Let's shift gears a bit and talk about the state of progressive cuisine. If we take what several chefs are doing, like José Andrés at American Eats Tavern or Heston Blumenthal at Dinner, there seems to be an emphasis now on the past. Some say it's eclipsing the progressive, the molecular, or whatever you want to call it. Would you agree with that?
I'd completely agree with that. In ten years we've done more than in one hundred. We need to return to the essence, which is something I'm keeping in mind as I develop this and new projects. In cooking there are a million truths. There's the one who does vegetarian food, the other that does seafood, and the one you've described is just another. At the end of the day, it comes down to what's good and what's bad, which the public decides.
At the risk of putting words in your mouth, what you seem to suggest is that you draw from a bunch of different places.
[Waves hands in the air, as if he's grasping at bubbles] Everything is at my disposal, but it's always grounded in tradition — in the classic — with the goal, above all, of enjoyment and fun; it can't be boring. For someone else it might be the quality of the product and a devotion to nature, and that, as is the case with many dogmas, can sometimes be false. I'm in Barcelona. Where the hell are my woods? And in La Mancha, what happens? I remember when I worked at Charlie Trotter, and it was fascinating. They'd do anything to get good product in the middle of the Chicago winter. I can do the same.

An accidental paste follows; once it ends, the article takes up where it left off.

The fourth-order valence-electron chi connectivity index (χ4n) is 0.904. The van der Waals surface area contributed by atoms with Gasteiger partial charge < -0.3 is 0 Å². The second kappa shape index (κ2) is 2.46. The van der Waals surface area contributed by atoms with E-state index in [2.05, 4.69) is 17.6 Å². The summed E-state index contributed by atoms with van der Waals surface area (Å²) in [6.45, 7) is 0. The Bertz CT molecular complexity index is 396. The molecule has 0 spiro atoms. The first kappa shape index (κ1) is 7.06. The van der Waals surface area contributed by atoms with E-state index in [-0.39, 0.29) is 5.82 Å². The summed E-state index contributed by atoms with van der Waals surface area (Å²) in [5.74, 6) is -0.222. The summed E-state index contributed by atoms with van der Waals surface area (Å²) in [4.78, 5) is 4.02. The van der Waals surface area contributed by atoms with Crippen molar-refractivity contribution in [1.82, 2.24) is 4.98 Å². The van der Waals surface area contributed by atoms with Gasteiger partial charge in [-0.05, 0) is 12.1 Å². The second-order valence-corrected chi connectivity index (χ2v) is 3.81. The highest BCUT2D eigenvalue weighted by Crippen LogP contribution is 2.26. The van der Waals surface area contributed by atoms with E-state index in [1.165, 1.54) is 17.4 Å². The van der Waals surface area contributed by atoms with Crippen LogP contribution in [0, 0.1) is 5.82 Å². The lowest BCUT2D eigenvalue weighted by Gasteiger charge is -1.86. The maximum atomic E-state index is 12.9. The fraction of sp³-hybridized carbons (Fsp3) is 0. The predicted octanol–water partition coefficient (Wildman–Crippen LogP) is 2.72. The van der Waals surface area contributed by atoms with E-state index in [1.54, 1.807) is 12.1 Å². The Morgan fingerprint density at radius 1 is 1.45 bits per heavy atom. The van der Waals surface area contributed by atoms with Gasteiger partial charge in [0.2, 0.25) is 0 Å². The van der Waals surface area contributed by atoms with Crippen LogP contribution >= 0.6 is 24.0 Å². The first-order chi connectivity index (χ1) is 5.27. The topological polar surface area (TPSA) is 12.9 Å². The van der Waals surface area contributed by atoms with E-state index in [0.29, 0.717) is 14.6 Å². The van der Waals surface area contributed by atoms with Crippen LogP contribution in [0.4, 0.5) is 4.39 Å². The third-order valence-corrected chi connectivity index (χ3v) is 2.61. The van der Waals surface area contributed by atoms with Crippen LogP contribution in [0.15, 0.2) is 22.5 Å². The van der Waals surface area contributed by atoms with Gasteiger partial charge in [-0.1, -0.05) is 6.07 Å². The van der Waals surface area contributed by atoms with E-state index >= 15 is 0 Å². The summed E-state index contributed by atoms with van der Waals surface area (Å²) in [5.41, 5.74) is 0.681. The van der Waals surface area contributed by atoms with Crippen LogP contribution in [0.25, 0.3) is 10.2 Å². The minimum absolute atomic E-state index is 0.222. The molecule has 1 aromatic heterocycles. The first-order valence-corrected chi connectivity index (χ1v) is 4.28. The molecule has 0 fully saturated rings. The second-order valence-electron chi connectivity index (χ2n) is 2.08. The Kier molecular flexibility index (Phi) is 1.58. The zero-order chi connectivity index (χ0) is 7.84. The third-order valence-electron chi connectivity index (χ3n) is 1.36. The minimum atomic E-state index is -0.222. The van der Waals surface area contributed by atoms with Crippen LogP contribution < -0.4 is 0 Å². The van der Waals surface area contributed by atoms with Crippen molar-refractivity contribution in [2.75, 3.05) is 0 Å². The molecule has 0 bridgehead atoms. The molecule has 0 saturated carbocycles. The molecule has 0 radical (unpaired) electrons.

In cinema, it's beautiful to have the tenets of Lars von Trier's Dogme 95, but there are other ideas in that discipline that are just as valid. For me, at the end of the day, it's less about being devoted to a particular movement as it is working to create a place that can be magical. It's always been interesting to me that some of the more remarkable restaurants in the world — some of the most magical — are austere environments. It's just a matter of soul and passion. It's so easy to talk. But what matters is the cooking.
I don't want to sound like I am knocking movements or people that have strong beliefs. That's not the case at all, because many of them are totally authentic. When you think about it, Alinea, The Fat Duck, The French Laundry, The Bazaar, Noma, and elBulli are all valid but different. But if you analyze them, there are common elements.
What are they?
Work, knowledge, patience, and humility. You won't see these guys reading the paper in the morning. They're working.